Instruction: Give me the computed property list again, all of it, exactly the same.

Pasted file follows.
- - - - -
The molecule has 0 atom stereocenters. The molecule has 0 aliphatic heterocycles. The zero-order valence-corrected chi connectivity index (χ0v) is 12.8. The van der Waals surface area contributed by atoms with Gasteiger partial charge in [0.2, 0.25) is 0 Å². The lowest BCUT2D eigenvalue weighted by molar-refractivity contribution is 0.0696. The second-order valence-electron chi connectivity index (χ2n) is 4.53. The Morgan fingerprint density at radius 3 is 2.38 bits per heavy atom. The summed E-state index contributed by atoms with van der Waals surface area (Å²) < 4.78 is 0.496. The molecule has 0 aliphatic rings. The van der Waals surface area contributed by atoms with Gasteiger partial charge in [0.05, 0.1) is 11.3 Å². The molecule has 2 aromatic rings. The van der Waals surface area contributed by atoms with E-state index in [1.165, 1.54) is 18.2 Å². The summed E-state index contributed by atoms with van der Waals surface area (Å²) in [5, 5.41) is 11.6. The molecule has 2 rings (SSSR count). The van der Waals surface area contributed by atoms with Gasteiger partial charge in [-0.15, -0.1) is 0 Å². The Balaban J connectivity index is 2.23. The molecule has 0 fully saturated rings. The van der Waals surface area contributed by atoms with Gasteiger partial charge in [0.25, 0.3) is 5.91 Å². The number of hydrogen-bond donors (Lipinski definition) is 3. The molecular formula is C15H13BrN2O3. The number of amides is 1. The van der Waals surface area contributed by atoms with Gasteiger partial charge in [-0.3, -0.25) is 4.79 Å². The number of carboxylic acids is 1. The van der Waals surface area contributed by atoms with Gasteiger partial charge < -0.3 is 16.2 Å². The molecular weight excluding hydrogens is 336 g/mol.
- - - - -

The molecule has 0 atom stereocenters. The molecule has 0 aliphatic heterocycles. The zero-order valence-corrected chi connectivity index (χ0v) is 12.8. The van der Waals surface area contributed by atoms with Gasteiger partial charge in [0.2, 0.25) is 0 Å². The lowest BCUT2D eigenvalue weighted by molar-refractivity contribution is 0.0696. The second-order valence-electron chi connectivity index (χ2n) is 4.53. The Morgan fingerprint density at radius 3 is 2.38 bits per heavy atom. The summed E-state index contributed by atoms with van der Waals surface area (Å²) < 4.78 is 0.496. The molecule has 0 aliphatic rings. The van der Waals surface area contributed by atoms with Gasteiger partial charge in [0.05, 0.1) is 11.3 Å². The molecule has 2 aromatic rings. The van der Waals surface area contributed by atoms with E-state index in [1.165, 1.54) is 18.2 Å². The summed E-state index contributed by atoms with van der Waals surface area (Å²) in [5, 5.41) is 11.6. The molecule has 2 rings (SSSR count). The van der Waals surface area contributed by atoms with Gasteiger partial charge in [-0.15, -0.1) is 0 Å². The Balaban J connectivity index is 2.23. The molecule has 0 fully saturated rings. The van der Waals surface area contributed by atoms with Gasteiger partial charge in [0.25, 0.3) is 5.91 Å². The number of hydrogen-bond donors (Lipinski definition) is 3. The molecular formula is C15H13BrN2O3. The number of amides is 1. The van der Waals surface area contributed by atoms with Gasteiger partial charge in [-0.3, -0.25) is 4.79 Å². The number of carboxylic acids is 1. The van der Waals surface area contributed by atoms with Gasteiger partial charge < -0.3 is 16.2 Å². The molecular weight excluding hydrogens is 336 g/mol.